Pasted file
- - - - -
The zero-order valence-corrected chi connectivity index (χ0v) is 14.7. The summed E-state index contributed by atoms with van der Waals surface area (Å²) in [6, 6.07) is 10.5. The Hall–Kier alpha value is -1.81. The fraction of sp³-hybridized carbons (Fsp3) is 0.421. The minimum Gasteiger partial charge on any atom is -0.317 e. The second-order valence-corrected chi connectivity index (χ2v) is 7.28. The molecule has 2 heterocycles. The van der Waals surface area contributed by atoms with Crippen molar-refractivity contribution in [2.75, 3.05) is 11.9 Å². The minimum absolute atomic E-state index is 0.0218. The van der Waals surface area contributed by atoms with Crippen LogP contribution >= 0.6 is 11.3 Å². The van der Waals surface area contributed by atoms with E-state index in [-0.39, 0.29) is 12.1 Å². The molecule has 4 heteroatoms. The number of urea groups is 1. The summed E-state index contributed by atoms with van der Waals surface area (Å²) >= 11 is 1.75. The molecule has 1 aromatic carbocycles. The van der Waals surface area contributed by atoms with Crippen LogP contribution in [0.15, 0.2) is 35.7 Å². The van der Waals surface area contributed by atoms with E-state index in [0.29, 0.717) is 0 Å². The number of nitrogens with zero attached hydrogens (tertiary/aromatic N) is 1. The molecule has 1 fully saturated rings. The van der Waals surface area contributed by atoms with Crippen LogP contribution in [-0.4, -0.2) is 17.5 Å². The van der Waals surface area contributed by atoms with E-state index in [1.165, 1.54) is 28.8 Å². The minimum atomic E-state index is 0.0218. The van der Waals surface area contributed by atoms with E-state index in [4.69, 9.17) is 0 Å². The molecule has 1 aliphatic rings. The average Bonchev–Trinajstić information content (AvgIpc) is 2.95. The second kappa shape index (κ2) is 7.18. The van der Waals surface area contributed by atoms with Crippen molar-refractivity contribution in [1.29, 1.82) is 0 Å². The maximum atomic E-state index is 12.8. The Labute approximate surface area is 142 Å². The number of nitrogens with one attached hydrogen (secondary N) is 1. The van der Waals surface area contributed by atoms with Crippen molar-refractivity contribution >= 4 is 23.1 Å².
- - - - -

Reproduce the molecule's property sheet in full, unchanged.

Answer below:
The zero-order valence-corrected chi connectivity index (χ0v) is 14.7. The summed E-state index contributed by atoms with van der Waals surface area (Å²) in [6, 6.07) is 10.5. The Hall–Kier alpha value is -1.81. The fraction of sp³-hybridized carbons (Fsp3) is 0.421. The minimum Gasteiger partial charge on any atom is -0.317 e. The second-order valence-corrected chi connectivity index (χ2v) is 7.28. The molecule has 2 heterocycles. The van der Waals surface area contributed by atoms with Crippen molar-refractivity contribution in [2.75, 3.05) is 11.9 Å². The minimum absolute atomic E-state index is 0.0218. The van der Waals surface area contributed by atoms with Crippen LogP contribution >= 0.6 is 11.3 Å². The van der Waals surface area contributed by atoms with E-state index in [-0.39, 0.29) is 12.1 Å². The molecule has 4 heteroatoms. The number of urea groups is 1. The summed E-state index contributed by atoms with van der Waals surface area (Å²) >= 11 is 1.75. The molecule has 1 aromatic carbocycles. The van der Waals surface area contributed by atoms with Crippen LogP contribution in [0.15, 0.2) is 35.7 Å². The van der Waals surface area contributed by atoms with E-state index in [0.29, 0.717) is 0 Å². The number of nitrogens with zero attached hydrogens (tertiary/aromatic N) is 1. The molecule has 1 fully saturated rings. The van der Waals surface area contributed by atoms with Crippen LogP contribution in [-0.4, -0.2) is 17.5 Å². The van der Waals surface area contributed by atoms with E-state index in [1.165, 1.54) is 28.8 Å². The minimum atomic E-state index is 0.0218. The van der Waals surface area contributed by atoms with E-state index in [4.69, 9.17) is 0 Å². The molecule has 1 aliphatic rings. The average Bonchev–Trinajstić information content (AvgIpc) is 2.95. The second kappa shape index (κ2) is 7.18. The van der Waals surface area contributed by atoms with Crippen molar-refractivity contribution in [1.29, 1.82) is 0 Å². The maximum atomic E-state index is 12.8. The Labute approximate surface area is 142 Å². The number of nitrogens with one attached hydrogen (secondary N) is 1. The van der Waals surface area contributed by atoms with Crippen molar-refractivity contribution >= 4 is 23.1 Å².